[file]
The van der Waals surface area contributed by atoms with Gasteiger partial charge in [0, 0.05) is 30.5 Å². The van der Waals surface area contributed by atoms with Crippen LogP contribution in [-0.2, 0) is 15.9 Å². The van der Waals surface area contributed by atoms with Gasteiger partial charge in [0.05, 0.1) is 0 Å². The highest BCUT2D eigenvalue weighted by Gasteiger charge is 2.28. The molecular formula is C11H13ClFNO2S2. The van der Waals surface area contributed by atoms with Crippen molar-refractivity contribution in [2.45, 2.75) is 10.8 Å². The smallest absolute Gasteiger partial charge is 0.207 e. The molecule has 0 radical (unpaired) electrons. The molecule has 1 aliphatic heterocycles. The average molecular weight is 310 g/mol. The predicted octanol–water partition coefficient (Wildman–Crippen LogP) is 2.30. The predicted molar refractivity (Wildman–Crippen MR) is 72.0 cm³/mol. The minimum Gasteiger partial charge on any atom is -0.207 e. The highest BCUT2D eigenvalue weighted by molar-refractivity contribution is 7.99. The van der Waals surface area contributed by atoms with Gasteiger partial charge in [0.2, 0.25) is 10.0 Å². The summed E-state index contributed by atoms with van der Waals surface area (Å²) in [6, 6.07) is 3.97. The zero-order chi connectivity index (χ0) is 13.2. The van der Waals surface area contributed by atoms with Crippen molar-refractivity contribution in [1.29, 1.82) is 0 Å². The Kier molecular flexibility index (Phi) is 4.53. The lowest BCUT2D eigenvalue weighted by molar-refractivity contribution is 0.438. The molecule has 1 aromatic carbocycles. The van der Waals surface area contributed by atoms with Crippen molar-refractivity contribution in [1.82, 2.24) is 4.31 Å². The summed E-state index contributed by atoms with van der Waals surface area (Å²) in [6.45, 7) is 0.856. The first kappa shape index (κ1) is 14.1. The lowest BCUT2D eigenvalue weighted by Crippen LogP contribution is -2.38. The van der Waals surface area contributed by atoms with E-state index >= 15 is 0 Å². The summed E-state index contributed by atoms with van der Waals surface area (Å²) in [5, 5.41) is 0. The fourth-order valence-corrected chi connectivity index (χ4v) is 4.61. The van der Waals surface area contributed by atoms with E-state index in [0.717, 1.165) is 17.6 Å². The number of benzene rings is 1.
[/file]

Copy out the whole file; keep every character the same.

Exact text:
The van der Waals surface area contributed by atoms with Gasteiger partial charge in [0, 0.05) is 30.5 Å². The van der Waals surface area contributed by atoms with Crippen LogP contribution in [-0.2, 0) is 15.9 Å². The van der Waals surface area contributed by atoms with Gasteiger partial charge in [0.05, 0.1) is 0 Å². The highest BCUT2D eigenvalue weighted by Gasteiger charge is 2.28. The molecular formula is C11H13ClFNO2S2. The van der Waals surface area contributed by atoms with Crippen molar-refractivity contribution in [2.45, 2.75) is 10.8 Å². The smallest absolute Gasteiger partial charge is 0.207 e. The molecule has 0 radical (unpaired) electrons. The molecule has 1 aliphatic heterocycles. The average molecular weight is 310 g/mol. The predicted octanol–water partition coefficient (Wildman–Crippen LogP) is 2.30. The predicted molar refractivity (Wildman–Crippen MR) is 72.0 cm³/mol. The minimum Gasteiger partial charge on any atom is -0.207 e. The highest BCUT2D eigenvalue weighted by molar-refractivity contribution is 7.99. The van der Waals surface area contributed by atoms with Gasteiger partial charge in [0.2, 0.25) is 10.0 Å². The summed E-state index contributed by atoms with van der Waals surface area (Å²) in [6, 6.07) is 3.97. The zero-order chi connectivity index (χ0) is 13.2. The van der Waals surface area contributed by atoms with Crippen molar-refractivity contribution in [1.29, 1.82) is 0 Å². The Kier molecular flexibility index (Phi) is 4.53. The lowest BCUT2D eigenvalue weighted by molar-refractivity contribution is 0.438. The molecule has 1 aromatic carbocycles. The van der Waals surface area contributed by atoms with Crippen molar-refractivity contribution in [1.82, 2.24) is 4.31 Å². The summed E-state index contributed by atoms with van der Waals surface area (Å²) in [6.45, 7) is 0.856. The first kappa shape index (κ1) is 14.1. The lowest BCUT2D eigenvalue weighted by Crippen LogP contribution is -2.38. The van der Waals surface area contributed by atoms with E-state index >= 15 is 0 Å². The summed E-state index contributed by atoms with van der Waals surface area (Å²) in [5, 5.41) is 0. The fourth-order valence-corrected chi connectivity index (χ4v) is 4.61. The van der Waals surface area contributed by atoms with E-state index in [0.717, 1.165) is 17.6 Å². The number of benzene rings is 1.